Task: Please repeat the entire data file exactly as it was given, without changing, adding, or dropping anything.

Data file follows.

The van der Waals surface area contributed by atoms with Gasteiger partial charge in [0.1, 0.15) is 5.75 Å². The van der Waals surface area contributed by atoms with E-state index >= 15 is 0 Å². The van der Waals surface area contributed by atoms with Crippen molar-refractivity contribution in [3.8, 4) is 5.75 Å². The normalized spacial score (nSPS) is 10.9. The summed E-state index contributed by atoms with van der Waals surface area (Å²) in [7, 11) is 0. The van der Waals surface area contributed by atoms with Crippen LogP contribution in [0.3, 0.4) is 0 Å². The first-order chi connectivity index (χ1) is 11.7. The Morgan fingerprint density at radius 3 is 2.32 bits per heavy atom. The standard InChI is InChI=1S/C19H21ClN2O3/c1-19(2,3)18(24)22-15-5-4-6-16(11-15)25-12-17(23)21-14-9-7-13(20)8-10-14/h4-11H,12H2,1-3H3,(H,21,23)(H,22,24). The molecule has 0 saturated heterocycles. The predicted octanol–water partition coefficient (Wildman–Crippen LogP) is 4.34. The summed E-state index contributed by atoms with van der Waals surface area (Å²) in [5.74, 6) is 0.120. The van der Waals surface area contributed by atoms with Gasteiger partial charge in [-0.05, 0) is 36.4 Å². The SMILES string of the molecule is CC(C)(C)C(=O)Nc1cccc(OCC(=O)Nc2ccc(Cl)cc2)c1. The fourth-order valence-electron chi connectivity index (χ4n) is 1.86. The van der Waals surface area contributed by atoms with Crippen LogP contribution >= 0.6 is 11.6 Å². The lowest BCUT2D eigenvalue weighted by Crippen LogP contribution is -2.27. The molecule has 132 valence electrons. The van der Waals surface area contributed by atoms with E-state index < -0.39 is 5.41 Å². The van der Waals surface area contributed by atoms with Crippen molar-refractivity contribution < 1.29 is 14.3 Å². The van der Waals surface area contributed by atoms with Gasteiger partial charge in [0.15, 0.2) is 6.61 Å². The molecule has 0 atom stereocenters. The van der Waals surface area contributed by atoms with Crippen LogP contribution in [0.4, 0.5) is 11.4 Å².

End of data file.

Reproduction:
The van der Waals surface area contributed by atoms with Gasteiger partial charge in [0.1, 0.15) is 5.75 Å². The van der Waals surface area contributed by atoms with E-state index >= 15 is 0 Å². The van der Waals surface area contributed by atoms with Crippen molar-refractivity contribution in [3.8, 4) is 5.75 Å². The normalized spacial score (nSPS) is 10.9. The summed E-state index contributed by atoms with van der Waals surface area (Å²) in [7, 11) is 0. The van der Waals surface area contributed by atoms with Crippen LogP contribution in [0.3, 0.4) is 0 Å². The first-order chi connectivity index (χ1) is 11.7. The Morgan fingerprint density at radius 3 is 2.32 bits per heavy atom. The standard InChI is InChI=1S/C19H21ClN2O3/c1-19(2,3)18(24)22-15-5-4-6-16(11-15)25-12-17(23)21-14-9-7-13(20)8-10-14/h4-11H,12H2,1-3H3,(H,21,23)(H,22,24). The molecule has 0 saturated heterocycles. The predicted octanol–water partition coefficient (Wildman–Crippen LogP) is 4.34. The summed E-state index contributed by atoms with van der Waals surface area (Å²) in [5.74, 6) is 0.120. The van der Waals surface area contributed by atoms with Gasteiger partial charge in [-0.05, 0) is 36.4 Å². The SMILES string of the molecule is CC(C)(C)C(=O)Nc1cccc(OCC(=O)Nc2ccc(Cl)cc2)c1. The fourth-order valence-electron chi connectivity index (χ4n) is 1.86. The van der Waals surface area contributed by atoms with Crippen LogP contribution >= 0.6 is 11.6 Å². The lowest BCUT2D eigenvalue weighted by Crippen LogP contribution is -2.27. The molecule has 132 valence electrons. The van der Waals surface area contributed by atoms with E-state index < -0.39 is 5.41 Å². The van der Waals surface area contributed by atoms with Crippen molar-refractivity contribution < 1.29 is 14.3 Å². The van der Waals surface area contributed by atoms with Gasteiger partial charge in [0.15, 0.2) is 6.61 Å². The molecule has 0 atom stereocenters. The van der Waals surface area contributed by atoms with Crippen LogP contribution in [0.4, 0.5) is 11.4 Å².